Rural broadband 'stuck on B-road not technological superhighway'
Broadband plans need to be far more ambitious, a Westcountry business leader has warned, as a new report on broadband speed reveals the ever-increasing digital divide between town and city.
Average speeds in urban areas have now grown to 26 megabits per second (Mbps), the study by Ofcom, the UK communications regulator shows, but the countryside lags behind at 9.9Mbps with many not even connected.
There is now concern that the target figure of 25Mbps for 95% of premises, expected by 2014 in Cornwall and 2016 in Devon and Somerset, is nowhere near ambitious enough to make the region a serious global competitor.
Tim Jones, director of the Devon and Cornwall Business Council, said innovative firms could be left "scratching along" in the in the slow lane of digital communication, while rivals elsewhere enjoy ten-times the transfer rates.
The Government must begin thinking about new wireless 4G and 5G networks now to keep up with technological innovation, he argues
"We are not setting our ambitions high enough and the vast power of the rural economy will only be realised when we make a quantum leap," he added.
"I am not decrying the work that has been done but we have got to start thinking immediately about the next round of technological capacity.
"In two years' time 25Mbps could be an Old Testament moment, in superhighway terms it is a B-road."
Average broadband speeds in the whole of the UK have increased by 64% in the past 12 months and more than doubled – from 7.6Mbps to 14.7Mbps – in the two years to May 2013. The gap between average broadband speeds in urban and rural areas has widened from 9.5Mb in May 2011 to 16.5Mb in May 2013.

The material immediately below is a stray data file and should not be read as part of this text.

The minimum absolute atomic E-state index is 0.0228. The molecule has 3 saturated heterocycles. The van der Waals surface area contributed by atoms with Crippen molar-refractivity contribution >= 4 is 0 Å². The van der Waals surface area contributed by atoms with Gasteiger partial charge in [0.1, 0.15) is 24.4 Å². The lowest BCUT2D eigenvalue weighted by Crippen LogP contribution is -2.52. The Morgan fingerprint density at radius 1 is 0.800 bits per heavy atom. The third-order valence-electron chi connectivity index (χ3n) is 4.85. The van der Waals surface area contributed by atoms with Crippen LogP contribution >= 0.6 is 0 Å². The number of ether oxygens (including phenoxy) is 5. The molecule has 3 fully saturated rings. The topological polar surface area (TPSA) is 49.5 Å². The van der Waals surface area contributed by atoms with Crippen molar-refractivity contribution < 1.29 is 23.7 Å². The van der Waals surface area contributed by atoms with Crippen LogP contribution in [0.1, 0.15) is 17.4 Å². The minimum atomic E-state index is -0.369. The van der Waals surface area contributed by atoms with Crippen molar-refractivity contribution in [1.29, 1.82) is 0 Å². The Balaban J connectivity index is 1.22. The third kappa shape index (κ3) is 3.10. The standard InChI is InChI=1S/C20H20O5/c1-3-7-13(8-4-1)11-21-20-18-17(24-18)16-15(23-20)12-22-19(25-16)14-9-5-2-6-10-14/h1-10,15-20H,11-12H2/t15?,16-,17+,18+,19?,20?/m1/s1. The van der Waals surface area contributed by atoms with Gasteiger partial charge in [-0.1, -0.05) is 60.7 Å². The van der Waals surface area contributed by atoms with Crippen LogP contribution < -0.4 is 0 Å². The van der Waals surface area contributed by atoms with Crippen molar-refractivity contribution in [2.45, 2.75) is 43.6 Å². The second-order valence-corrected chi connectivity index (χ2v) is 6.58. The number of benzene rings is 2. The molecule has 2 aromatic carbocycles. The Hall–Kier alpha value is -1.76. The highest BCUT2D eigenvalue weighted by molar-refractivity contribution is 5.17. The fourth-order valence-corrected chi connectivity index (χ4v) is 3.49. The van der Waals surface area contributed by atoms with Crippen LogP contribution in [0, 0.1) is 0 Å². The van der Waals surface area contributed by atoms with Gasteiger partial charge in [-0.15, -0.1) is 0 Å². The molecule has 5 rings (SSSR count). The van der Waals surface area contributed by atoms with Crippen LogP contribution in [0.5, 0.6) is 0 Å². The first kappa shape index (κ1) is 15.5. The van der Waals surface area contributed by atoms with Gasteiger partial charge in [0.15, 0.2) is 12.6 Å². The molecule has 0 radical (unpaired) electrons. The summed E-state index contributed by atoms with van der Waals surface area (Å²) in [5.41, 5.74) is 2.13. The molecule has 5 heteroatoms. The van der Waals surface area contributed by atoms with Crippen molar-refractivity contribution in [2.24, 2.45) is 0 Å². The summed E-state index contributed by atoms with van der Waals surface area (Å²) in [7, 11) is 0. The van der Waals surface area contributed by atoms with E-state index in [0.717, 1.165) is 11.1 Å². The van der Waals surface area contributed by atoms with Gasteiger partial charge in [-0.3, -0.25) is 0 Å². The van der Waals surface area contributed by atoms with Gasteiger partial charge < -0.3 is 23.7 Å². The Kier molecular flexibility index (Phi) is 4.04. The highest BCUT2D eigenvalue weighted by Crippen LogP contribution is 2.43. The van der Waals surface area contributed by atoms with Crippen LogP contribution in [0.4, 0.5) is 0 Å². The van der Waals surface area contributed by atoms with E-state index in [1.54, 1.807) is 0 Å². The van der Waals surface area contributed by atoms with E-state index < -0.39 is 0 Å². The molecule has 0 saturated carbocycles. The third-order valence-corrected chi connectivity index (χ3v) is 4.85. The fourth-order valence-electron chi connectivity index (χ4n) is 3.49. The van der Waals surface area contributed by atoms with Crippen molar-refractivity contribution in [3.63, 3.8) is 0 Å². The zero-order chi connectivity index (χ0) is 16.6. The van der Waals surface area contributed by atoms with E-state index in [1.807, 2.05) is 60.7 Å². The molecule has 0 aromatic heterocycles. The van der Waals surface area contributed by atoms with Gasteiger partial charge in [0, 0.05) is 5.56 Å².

The gulf is the result of investment in superfast broadband, which initially was reserved for the most densely populated urban areas.
Meanwhile, rural dwellers with ADSL broadband – which travels down copper phone lines rather than fibre optic cable – typically get much slower speeds than they would in a town, as homes are usually much further from the local telephone exchange.
Traditional phone lines, which were never designed with broadband in mind, are prone to loss of speed the further a connection has to travel.
Dominic Baliszewski, telecoms expert at broadbandchoices.co.uk, said there were broadband "haves" and broadband "have nots".
The Countryside Alliance, which has been campaigning for mobile phone reception to be improved in rural areas, says the continuing divide was "very bad news" for homes and businesses.
Head of policy Sarah Lee added: "Improvements in broadband provision are even more important to the recovery of British economy than better transport links.
"But once again those who live in rural areas are missing out."